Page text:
All of our 12 patients were essentially presenting with a full-thickness rectal prolapse either primary or secondary so all of them underwent laparoscopic rectopexy and sigmoidopexy. The concept behind is to create 3-point fixation, 2-point fixation to the rectum by suture and fibrosis developed after dissection and the 3rd fixation point is at the sigmoid colon thus preserving and restoring of the normal rectosigmoid angle preventing the occurrence of intussusception at a higher points, proposed as a cause of failure as reported in other studies while adding additional fixation to the bowel. Sigmoid fixation also resolved the problem of rectosigmoid redundancy, a major cause of recto anal intussusception.
The overall recurrence was 1 case out of 12 cases (8.3%). It was mucosal prolapse which improved over 6 weeks by conservative measures in the form of sitz bath, oral laxatives and anti-inflammatory drugs. These data are similar to the results of other surgical procedures including Ekehorn rectosacropexy, modified Orr-Loygue mesh rectopexy, posterior repair and suspension, sclerotherapy and transabdominal rectopexy with omental flap and laparoscopic mesh rectopexy. They have reported excellent results with little morbidity.[7,10,11,18,20]
Koivusalo et al. had no recurrence in his cases who underwent laparoscopic suture rectopexy (LSRP). Also Puri reported 1 case recurrence out of 19 cases during the follow-up for his cases. Rintala and Pakarinen preferred laparoscopic rectal fixation to the anterior sacrum without using mesh, and they claimed that this approach was successful in many patients. In Ismail et al., LSRP was done in 8 of 40 cases with excellent success rate and low morbidities and no recurrence. The recurrence rate in Awad et al. using suture rectopexy was 1 case in 20 patients (5%). Randall et al. reported failure in all of his cases treated by laparoscopic suture rectopexy. The cause of failure in his series may be attributed to the fact that it was conducted on a different cohort of patients who were older (median age at operation was 14 years). Potter et al. reported also 1 case (5%) full thickness recurrence and mucosal prolapse in 2 cases (11%).
Correction of the prolapse also helped in controlling the associated symptoms: bleeding completely disappeared, improvement of constipation was noticed during the outpatient visits and the postoperative Barium enema showed no bowel dilation, no bowel kink and no residual dye indicating no delayed bowel emptying.
As regards incontinence, it did not complicate any of our cases preoperatively and was not encountered in our cases postoperatively. The mean Kelly’s score among our cases was 5.58 indicating good continence. On the other hand, constipation, which was a major contributing factor in our cases, improved postoperatively in cases presented with constipation and it did not complicate any of our cases postoperatively. The mean Wexner/Agachan score preoperatively was 17.3 (range 16-19) which improved postoperatively to a mean of 6.83 (range 5-10). Koivusalo et al. reported 2 patients with postoperative constipation. Puri reported 1 case with postoperative constipation. Ismail et al. reported 1 case of postoperative constipation that was managed conservatively.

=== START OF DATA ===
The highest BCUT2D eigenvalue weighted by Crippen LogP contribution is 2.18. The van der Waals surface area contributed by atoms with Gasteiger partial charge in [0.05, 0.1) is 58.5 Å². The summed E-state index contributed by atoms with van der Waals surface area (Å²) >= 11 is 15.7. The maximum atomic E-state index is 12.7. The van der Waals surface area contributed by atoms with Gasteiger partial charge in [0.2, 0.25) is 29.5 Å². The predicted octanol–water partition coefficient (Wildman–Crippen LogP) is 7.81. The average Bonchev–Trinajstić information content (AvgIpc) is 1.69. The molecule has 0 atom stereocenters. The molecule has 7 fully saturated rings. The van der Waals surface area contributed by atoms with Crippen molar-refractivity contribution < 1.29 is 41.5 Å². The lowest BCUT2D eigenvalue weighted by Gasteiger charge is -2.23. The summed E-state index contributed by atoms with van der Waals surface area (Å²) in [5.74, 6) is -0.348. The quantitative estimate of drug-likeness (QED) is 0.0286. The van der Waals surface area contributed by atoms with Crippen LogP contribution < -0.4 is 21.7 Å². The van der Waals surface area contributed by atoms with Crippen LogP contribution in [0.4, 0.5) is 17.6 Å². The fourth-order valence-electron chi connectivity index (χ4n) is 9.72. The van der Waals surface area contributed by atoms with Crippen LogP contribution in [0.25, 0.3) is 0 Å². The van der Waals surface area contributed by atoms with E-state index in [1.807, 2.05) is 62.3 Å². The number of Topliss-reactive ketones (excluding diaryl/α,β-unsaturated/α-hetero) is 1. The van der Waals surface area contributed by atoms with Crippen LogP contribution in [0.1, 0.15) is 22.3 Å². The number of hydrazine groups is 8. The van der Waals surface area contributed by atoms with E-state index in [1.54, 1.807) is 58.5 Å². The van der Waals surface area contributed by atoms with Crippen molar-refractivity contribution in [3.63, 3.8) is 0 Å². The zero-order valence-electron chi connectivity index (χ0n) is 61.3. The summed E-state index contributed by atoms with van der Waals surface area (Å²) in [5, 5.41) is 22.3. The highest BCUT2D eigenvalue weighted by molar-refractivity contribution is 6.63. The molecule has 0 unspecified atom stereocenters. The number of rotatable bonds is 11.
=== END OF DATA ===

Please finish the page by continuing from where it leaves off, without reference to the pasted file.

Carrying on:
Laparoscopic suture suspension of the rectum to the sacrum results in fibrosis due to retro-rectal dissection together with sigmoid fixation to add more support preventing recurrence without exerting undue tension on the bowel that may cause alteration of bowel motility and possible postoperative constipation. Laparoscopic rectopexy and sigmoidopexy is favorable to mesh fixation as it is a easier technique, has shorter operative time, more cost-effective and without complications of the mesh (e.g. pelvic abscess and rectal kink over the edge of the mesh causing constipation). In addition, laparoscopic rectopexy and sigmoidopexy showed almost equal recurrence rate.[2,6,7,11,12,16]
If compared to suture rectopexy alone, laparoscopic rectopexy and sigmoidopexy has lower recurrence rate, almost equal operative time, nearly similar morbidities with less post-operative constipation.[6,12,17]
In conclusion, we believe that our technique of laparoscopic rectosigmoidopexy is an effective and efficient technique for treating children with persistent full-thickness rectal prolapse having a low recurrence rate and minor complications. The anatomical restoration of the normal rectosigmoid angle is credited to our 3-point fixation concept. We propose the new concept of 3-point fixation in the surgical treatment of persistent complete rectal prolapse as a favorable alternative to other more complex open or laparoscopic techniques with inevitably lower efficacy, higher morbidity and lower recurrence rates.
Study conception and design, performing the surgical technique: S. Shehata
Critical revision and assistance in operations: M. Abouheba
Acquisition of data, drafting of manuscript: A. Mokhtar
There are no conflicts of interest.
Written detailed informed consent was obtained from all parents.
The protocol of work was approved by the ethical committee of our hospital.